Singapore: Economy rebounds in Q2 but falls short of market expectations
July 14, 2017
Singapore’s economy returned to growth in the second quarter of 2017, mainly on the back of greater manufacturing activity. The result followed a contraction in Q1 which was largely influenced by base effects as a result of Q4’s impressive expansion, and by the traditional volatility of the country’s GDP figures. According to advanced estimates released by the Ministry of Trade and Industry on 14 July, GDP expanded 0.4% in Q2 from the previous quarter at a seasonally adjusted annualized rate (SAAR), contrasting Q1’s revised 1.9% contraction (previously reported: -1.3% qoq SAAR) but falling short of market expectations.
The rebound came on the back of an acceleration in the manufacturing sector and turnarounds in the construction and services sectors. Manufacturing expanded 2.4% quarter-on-quarter (qoq) SAAR, up from Q1’s mild 0.4% increase. The service sector grew 0.4% qoq in the second quarter of the year, contrasting the previous quarter’s 2.7% contraction. Lastly, the construction sector also rebounded in qoq terms, growing 4.3% in Q2, following the sharp 14.4% contraction recorded in Q1.
In year-on-year terms, GDP expanded 2.5% in Q2, matching Q1’s revised 2.5% growth (previously reported: +2.7% year-on-year) and the Focus Economics Consensus Forecast. Growth came on the back of an 8.0% expansion in the manufacturing sector (Q1: +8.5% yoy), led by growth in the electronics and precision engineering clusters. The expansion in manufacturing, as in the prior quarter, was underpinned by strong external demand for semiconductors and was reflected by encouraging figures for industrial production, which expanded for the tenth consecutive month in May. On a year-on-year basis, growth in the service sector accelerated from Q1’s 1.4% to 1.7% in Q2. Stronger external demand contributed to the slight acceleration, benefiting the transportation and storage and business services sub-sectors. On the downside, the construction sector continued to contract in annual terms in Q2 and decreased 5.6%, which represents a slight improvement from Q1’s 6.1% contraction. Weakness in both private and public sector construction activities weighed on the negative performance of the construction sector, which is still suffering the consequences of the correction in property prices which started after the peak reached in 2013 and is only gradually showing signs of softening. Looking at the broad economic picture, the Singaporean economy continued to benefit from the recent improvement in global trade and the strong expansion in electronics production underway since Q4 2016, while the more domestic-focused industries remained affected by sluggish conditions at home.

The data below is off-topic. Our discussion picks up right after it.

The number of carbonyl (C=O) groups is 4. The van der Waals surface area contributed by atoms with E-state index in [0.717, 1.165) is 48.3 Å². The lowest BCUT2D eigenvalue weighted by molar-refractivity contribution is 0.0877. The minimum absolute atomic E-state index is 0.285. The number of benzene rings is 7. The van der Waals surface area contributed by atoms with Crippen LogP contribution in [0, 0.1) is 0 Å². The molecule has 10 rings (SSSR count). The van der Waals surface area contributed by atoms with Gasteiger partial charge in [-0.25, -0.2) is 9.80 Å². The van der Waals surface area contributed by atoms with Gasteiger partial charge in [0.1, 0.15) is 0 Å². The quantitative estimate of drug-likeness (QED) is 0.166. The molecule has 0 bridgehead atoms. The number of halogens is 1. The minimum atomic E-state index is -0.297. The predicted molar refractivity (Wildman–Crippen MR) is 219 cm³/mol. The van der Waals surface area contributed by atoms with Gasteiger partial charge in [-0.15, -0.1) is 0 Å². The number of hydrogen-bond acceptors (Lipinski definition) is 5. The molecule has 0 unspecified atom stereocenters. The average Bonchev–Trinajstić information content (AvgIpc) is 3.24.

Singapore’s economic growth will likely remain tepid going forward, benefiting from the ongoing recovery in the external sector but suffering from weak domestic demand. The country’s efficient infrastructure, highly transparent regulatory environment, low tax burden and stable governance make the economy highly dynamic and resilient. Nevertheless, deteriorating labor market conditions, the ongoing weakness in the property market and slow productivity gains are weighing on household spending, while low oil prices and rising interest rates in the U.S. pose downward risks to the outlook.